Tuesday, September 27, 2011

From Time Out Tokyo

Posted here on Sept 26, 2011

Sayonara, Center-Gai
Shibuya shopping street undergoes bizarre name change

Click here to the article on the Time Out website.

For decades, it's been a magnet for shoppers, after-work revellers and disaffected youth. But Center-Gai's final weekend of infamy is now behind it. The pedestrianised shopping street, which connects to Shibuya's famed scramble crossing, unveils its new name today – and it sounds more like a children's TV show from the 1970s.
Say goodbye to Center-Gai, hello to Basketball Street. When news of the name change first broke on Twitter earlier this month, we assumed it was a canny bit of viral marketing on the part of the Professional Basketball League (known, in delightfully tin-eared fashion, as the BJ League for short). But as it turned out, this assumption gave far too much credit to the canniness of the average Japanese marketing department, and far too little to the noble intentions of Center-Gai's guardians.

Gone are the days when 'dodgy foreigners' (thanks, Japanese Wikipedia!) used to sell phone cards and legal highs from makeshift stalls along the street, leading it to be nicknamed 'kowai-gai' (scary street) and 'kitanai-gai' (dirty street). But even the efforts of the Shibuya Center-Gai Patrol haven't been enough to dislodge some of the undesirables who gather there, including the species of delinquent youth known as yankii. How best to revitalise the 'hood? By changing the name, of course.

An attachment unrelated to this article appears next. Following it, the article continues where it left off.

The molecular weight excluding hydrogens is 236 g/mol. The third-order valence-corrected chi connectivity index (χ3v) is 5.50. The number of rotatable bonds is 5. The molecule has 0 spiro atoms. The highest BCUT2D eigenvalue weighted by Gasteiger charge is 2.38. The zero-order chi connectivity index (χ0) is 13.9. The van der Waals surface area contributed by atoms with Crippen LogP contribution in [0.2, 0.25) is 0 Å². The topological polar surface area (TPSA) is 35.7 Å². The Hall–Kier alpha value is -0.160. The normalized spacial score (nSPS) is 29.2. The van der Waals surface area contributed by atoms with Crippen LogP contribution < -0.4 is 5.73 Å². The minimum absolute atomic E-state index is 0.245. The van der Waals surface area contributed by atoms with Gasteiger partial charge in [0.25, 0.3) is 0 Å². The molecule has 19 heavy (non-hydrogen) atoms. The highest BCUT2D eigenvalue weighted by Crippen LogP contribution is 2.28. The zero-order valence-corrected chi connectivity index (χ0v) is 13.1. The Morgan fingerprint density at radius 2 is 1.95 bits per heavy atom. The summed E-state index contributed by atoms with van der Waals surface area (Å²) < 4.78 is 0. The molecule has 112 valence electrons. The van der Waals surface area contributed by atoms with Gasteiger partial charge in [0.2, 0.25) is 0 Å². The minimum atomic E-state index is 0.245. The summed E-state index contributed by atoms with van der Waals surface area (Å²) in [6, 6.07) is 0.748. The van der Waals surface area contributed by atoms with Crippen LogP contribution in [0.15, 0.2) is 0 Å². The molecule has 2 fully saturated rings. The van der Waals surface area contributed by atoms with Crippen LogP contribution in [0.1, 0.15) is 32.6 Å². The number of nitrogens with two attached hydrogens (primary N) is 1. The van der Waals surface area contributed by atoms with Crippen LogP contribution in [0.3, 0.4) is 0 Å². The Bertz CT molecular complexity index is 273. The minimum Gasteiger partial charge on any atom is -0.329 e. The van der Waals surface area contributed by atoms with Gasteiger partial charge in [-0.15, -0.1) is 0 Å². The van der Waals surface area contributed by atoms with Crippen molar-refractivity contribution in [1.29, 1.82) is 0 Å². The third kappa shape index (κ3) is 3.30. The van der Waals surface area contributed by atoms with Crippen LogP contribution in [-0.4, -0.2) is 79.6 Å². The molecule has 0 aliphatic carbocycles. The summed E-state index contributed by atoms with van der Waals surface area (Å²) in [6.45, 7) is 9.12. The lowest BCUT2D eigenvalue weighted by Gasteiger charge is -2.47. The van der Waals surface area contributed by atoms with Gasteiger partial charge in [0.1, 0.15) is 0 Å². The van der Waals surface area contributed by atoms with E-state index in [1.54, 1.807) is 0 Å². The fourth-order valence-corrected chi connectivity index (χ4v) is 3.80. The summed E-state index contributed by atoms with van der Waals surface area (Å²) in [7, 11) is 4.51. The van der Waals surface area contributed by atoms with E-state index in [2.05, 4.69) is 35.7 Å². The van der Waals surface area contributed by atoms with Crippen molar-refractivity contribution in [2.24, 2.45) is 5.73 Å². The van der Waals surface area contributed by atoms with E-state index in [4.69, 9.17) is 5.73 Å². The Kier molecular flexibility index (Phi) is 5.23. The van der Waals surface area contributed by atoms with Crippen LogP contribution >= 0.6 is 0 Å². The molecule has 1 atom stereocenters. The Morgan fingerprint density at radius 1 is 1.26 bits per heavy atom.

But why Basketball Street? In fairness, the choice of moniker isn't entirely random. The aforementioned BJ League – which has clearly had a hand in the rebranding – holds its games at Yoyogi National Gymnasium, not far from Center-Gai itself. According to a statement released on the official Shibuya Center-Gai website, it's also hoped that the newly minted Basketball Street will help promote sport amongst youngsters, reminding them that there are alternative forms of nocturnal entertainment besides chatting up girls before throwing up outside McDonald's.It's the latest in a series of changes that are propelling the area towards bland anonymity, coming in the wake of the closure last year of HMV's flagship store (replaced by a branch of Forever 21) and the Sakuraya electronics shop (now given over to discount suit megalith Yofuku no Aoyama), along with a wave of smaller retailers.

As Tokyu gets ready to unveil the Shibuya Hikarie building, a 34-storey shopping and cultural complex that's explicitly aimed at baby boomers, Shibuya's very reputation as a centre for youth culture might well be on the wane.

The BJ League, on the other hand, has nowhere to go but up.

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